How to Structure a Thesis

Students having finished a master's degree program should know how to write a thesis, as this type of paper is used to summarize the knowledge you gained while studying the master's program. Having passed an involved period of exams, piles of essays, and endless pleas, "Could you do my math homework for me cheap and fast?", some of the students are still quitters. Some forthcoming alumni hesitate to take responsibility for writing such a complicated type of paper and prefer to ask for help at best. Others think the thesis content is more important than structure and write the paper at random. The thesis structure example below will prove that structuring a thesis is not as difficult as you think.


A good abstract explains why your paper is vital in your field of study. Here you present the achieved results and primary implications of your thesis briefly. An abstract must be concise, readable, and include numbers to demonstrate how much you have succeeded in your research work. Usually, the length of the abstract is a 1-2 paragraph or about 350-400 words.


This part points the basics of your research paper. You will explain why you have decided to study this topic, what you have studied, and what tools and methods you have used to achieve your goals.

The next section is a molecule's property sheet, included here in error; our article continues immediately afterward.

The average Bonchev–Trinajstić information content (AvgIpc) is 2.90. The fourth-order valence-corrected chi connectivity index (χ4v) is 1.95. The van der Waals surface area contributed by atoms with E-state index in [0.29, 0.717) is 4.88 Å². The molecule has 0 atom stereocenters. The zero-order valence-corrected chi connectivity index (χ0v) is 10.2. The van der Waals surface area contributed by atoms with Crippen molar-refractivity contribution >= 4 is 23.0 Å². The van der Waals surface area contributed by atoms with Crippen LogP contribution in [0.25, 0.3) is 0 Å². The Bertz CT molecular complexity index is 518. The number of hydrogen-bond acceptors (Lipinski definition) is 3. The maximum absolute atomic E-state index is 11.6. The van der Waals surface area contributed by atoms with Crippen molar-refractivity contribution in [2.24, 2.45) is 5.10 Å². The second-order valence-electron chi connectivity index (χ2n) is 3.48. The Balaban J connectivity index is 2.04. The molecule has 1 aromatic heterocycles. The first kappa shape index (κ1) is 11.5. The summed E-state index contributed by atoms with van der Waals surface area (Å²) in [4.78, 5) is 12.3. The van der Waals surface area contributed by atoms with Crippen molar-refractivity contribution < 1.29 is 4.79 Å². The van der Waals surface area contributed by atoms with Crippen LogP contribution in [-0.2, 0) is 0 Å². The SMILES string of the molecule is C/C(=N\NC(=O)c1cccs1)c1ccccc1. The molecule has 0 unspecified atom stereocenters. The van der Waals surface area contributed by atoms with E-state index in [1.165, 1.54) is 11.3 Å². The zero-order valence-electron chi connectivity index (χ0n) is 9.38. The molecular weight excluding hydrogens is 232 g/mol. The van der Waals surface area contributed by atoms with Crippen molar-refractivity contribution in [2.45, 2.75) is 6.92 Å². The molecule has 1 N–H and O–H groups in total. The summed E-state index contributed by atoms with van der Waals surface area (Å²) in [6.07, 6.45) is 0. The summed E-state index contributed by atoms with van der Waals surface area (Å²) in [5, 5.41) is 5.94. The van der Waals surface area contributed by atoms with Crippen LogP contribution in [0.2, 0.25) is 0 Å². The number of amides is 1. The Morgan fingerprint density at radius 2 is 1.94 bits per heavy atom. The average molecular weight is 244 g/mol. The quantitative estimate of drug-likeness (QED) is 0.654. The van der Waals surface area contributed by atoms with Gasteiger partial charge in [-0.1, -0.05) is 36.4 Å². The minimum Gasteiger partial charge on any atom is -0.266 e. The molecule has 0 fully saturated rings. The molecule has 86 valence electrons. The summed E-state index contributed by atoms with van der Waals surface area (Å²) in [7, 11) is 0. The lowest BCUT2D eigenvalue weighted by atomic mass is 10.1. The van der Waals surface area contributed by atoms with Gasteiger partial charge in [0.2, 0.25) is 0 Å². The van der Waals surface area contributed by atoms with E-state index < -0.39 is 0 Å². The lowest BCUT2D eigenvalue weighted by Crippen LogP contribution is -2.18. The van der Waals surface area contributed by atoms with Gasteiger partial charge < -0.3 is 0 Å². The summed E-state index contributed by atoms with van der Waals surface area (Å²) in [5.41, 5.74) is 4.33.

Review of Literature

The next step in the structure of a thesis paper is to mention the outstanding scientists who had worked this issue and what they have come up with. No need to cite them, just provide brief pieces of information.

Methods You Have Used

This section outlines what methods you have picked up to find the necessary information, how you analyzed the data you got, and why exactly your way of analysis was successful in it. Keep in mind to what pitfalls your method has and how you managed to cope with it. You will need a lot of time to do this considerable work, and that's not the case when you can google, "Where to pay someone to do my essay?" The thesis is based exceptionally on your personal investigation.

Highlight Your Results

The outcomes are usually presented in the form of observations, including tables and statistic data. Mention both positive and negative results, and don't explain them — you will do it in the next section.

Comment on Your Results

It's the so-called discussion part where you need to explain all your achieved results and let the audience know why they are important. Mention all the unexpected results and open issues.

Conclude Your Thesis

You are almost done with your work. The last step is to make conclusions and point out what your goals have been achieved and mention your contribution to the field. Look through your thesis to make sure you haven't missed any detail. If you worry, you might not cope with writing your thesis, you could address the professional academic writers, but give you a chance to prove to be a young researcher.